Due to the instability of high-speed gas flow, the injection and production pressure in the gas storage well during stable production process has a certain range of fluctuation; that is, there is a certain fluctuation range of the real load. Therefore, in order to get closer to real working conditions, intermittent random fluctuation pressure is added when analyzing the transient dynamic response of injection and the production string. Figure 5 shows the value of the internal pressure as applied to the three-dimensional string model. The static pressure P0 is 30 MPa, the fluctuation pressure difference is 10 MPa, and the running time is 30 s.

Figure 5: Internal pressure values imposed by the model.

The transient dynamic response of the string at different positions away from the packer is shown in Figures 6(a)6(c). From Figure 6, it can be seen that the instability of high-speed natural gas will cause fluctuation of internal pressure during the steady injection and production process and then, the fluctuation will cause periodic disturbance of the axial displacement of the string; the closer the position of the string to the packer, the smaller the amplitude, speed, and acceleration of the string. The farther away from the packer the position of the string is, the greater the amplitude, speed, and acceleration of the string. The reason is that as the distance from the packer increases, the flexibility of the string will increase and the elastic deformation and the space of movement will also increase. It can be seen that, compared with the shutdown well process and the initial injection and production stage, the vibration degree of the string in the stable injection and production process is smaller and the main vibration is the longitudinal vibration of the string.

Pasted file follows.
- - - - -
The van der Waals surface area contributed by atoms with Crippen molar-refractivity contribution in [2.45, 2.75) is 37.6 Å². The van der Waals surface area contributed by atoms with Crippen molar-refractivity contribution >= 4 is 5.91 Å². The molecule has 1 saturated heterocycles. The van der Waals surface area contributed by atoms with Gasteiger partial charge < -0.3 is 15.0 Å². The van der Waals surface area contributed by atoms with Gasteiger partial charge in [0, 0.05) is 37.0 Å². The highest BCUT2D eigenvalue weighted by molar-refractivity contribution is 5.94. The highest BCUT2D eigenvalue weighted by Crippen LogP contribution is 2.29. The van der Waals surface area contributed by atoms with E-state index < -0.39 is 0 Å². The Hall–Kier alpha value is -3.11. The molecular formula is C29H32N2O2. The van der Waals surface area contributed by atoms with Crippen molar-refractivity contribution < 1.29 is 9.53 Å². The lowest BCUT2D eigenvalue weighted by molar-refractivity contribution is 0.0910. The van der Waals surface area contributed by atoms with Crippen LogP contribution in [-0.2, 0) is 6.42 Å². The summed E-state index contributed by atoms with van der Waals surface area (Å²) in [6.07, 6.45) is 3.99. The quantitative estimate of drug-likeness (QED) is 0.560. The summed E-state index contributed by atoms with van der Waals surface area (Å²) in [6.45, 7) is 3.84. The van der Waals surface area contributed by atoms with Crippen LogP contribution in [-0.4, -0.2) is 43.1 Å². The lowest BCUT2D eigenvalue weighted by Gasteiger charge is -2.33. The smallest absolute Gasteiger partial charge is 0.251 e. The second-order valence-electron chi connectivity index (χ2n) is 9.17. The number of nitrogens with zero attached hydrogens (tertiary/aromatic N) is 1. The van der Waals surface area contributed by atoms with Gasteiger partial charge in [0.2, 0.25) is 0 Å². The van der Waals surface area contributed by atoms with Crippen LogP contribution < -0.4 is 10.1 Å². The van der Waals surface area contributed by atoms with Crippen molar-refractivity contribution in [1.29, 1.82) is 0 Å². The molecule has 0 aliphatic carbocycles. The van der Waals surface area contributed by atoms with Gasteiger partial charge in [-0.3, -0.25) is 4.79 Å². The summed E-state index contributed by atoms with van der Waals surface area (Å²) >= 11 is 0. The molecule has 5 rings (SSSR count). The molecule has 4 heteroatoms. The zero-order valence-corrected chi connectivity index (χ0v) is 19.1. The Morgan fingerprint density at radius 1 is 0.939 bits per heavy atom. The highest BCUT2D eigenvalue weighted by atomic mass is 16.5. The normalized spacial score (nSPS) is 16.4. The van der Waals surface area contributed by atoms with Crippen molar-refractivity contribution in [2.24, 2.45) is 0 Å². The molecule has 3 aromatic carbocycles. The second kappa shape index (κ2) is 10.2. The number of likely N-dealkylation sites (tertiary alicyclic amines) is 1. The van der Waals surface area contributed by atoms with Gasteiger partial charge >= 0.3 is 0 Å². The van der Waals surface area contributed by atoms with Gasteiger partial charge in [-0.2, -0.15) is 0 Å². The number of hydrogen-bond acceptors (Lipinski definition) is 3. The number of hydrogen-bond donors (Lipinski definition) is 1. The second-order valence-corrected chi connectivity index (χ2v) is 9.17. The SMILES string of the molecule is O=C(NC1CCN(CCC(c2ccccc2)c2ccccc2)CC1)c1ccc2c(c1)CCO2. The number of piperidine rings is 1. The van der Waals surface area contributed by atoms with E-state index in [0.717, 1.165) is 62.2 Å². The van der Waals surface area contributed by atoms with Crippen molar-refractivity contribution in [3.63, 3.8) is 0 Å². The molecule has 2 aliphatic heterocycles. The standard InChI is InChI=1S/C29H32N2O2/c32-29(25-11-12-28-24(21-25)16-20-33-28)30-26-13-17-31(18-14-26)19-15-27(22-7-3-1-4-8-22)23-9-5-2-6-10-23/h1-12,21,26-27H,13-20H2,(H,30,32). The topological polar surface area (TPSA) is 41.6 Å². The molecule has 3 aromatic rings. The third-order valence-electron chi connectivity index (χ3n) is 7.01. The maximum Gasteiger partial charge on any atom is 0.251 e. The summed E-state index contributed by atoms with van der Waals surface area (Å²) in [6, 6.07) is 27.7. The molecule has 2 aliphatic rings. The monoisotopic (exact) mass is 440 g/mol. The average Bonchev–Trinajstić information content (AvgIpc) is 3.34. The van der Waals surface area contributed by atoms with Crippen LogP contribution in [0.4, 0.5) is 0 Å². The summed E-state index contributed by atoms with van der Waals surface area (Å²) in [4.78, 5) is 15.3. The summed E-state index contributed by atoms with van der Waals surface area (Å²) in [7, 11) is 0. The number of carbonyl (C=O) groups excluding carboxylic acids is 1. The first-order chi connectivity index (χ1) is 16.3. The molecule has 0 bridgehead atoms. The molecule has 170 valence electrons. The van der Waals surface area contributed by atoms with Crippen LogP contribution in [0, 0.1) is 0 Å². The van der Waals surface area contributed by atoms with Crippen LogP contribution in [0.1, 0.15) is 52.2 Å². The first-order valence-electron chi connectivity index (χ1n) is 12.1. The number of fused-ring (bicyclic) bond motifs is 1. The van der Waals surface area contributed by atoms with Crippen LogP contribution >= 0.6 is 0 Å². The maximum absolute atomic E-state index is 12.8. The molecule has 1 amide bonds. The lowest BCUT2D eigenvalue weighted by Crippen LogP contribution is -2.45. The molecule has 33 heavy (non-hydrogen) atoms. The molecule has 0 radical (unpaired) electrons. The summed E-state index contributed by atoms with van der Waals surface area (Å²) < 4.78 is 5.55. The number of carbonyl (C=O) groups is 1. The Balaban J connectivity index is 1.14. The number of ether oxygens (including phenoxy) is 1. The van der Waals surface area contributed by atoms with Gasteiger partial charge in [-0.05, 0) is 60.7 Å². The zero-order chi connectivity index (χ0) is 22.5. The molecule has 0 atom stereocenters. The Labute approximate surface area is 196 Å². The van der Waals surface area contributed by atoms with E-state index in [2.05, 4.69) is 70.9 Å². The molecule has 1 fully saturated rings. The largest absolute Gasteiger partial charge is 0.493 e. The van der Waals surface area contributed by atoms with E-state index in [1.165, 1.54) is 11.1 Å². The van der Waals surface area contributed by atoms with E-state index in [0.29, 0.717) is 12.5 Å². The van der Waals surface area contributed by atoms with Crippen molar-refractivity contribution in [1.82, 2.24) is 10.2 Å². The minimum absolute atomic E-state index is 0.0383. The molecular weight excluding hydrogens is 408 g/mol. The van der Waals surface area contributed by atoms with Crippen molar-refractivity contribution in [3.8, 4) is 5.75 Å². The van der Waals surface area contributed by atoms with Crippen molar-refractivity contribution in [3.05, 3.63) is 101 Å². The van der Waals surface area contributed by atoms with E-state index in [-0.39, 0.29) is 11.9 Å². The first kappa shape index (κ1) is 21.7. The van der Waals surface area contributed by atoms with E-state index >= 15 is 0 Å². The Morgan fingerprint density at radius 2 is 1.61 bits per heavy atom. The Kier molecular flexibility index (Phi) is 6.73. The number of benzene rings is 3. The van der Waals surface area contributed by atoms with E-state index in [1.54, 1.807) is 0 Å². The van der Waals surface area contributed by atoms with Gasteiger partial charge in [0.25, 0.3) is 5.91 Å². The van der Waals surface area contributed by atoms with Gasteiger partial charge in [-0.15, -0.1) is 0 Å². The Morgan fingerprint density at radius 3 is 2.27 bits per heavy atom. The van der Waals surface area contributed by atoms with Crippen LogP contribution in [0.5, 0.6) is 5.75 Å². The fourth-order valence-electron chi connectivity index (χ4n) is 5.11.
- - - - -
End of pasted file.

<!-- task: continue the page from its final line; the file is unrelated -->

Figure 6: Curve of pipeline dynamic response analysis at different positions of the packer. (a) Axial velocity. (b) Axial acceleration. (c) Axial displacement.

To study the influence of pressure fluctuation on the frequency domain of string vibration, the numerical results of different positions away from packers (A-F-P) at 100 m, 200 m, 300 m, and 400 m are analyzed, as shown in Figure 7. Here, we can see that the trend of frequency-domain distribution of vibration at different positions has similar regularity. In the low-frequency pressure excitation area, the time-domain displacement response amplitude of the string structure is larger, indicating that the structural frequency decreases with the elongation of the string structure. When the excitation frequency is close to the low-order natural frequency of the system, the string will vibrate noticeably and the fluctuation range of vibration amplitude is approximately 0∼3.3 mm. It can be seen that low-frequency pressure fluctuation is an important excitation source for vibration of strings in the production process.

Figure 7: Analysis results of simulated data change. (a) A-F-P: 400 m. (b) A-F-P: 300 m. (c) A-F-P: 200 m. (d) A-F-P: 100 m.

At the same time, from Figure 7, we can see that, in the frequency range of 0 Hz to 50 Hz, the closer the position (from 400 m to 100 m D-T-P) is to the packer, the smaller the vibration amplitude. The maximum amplitude of the position L = 400 m is approximately 3.18 mm, the maximum amplitude of the position L = 200 m is approximately 1.83 mm, and the maximum amplitude of the position L = 100 m is approximately 1.71 mm. The vibration amplitude of the string near the packer does not increase with the decrease of the frequency of the string, of which the main reason is that the bottom hole packer has a solid constraint on the string. Therefore, for security, a packer device can be properly used to reduce the fatigue effect caused by an alternating load.

4. Experimental Study on Nonlinear Vibration of Tubing String

4.1. Experimental Design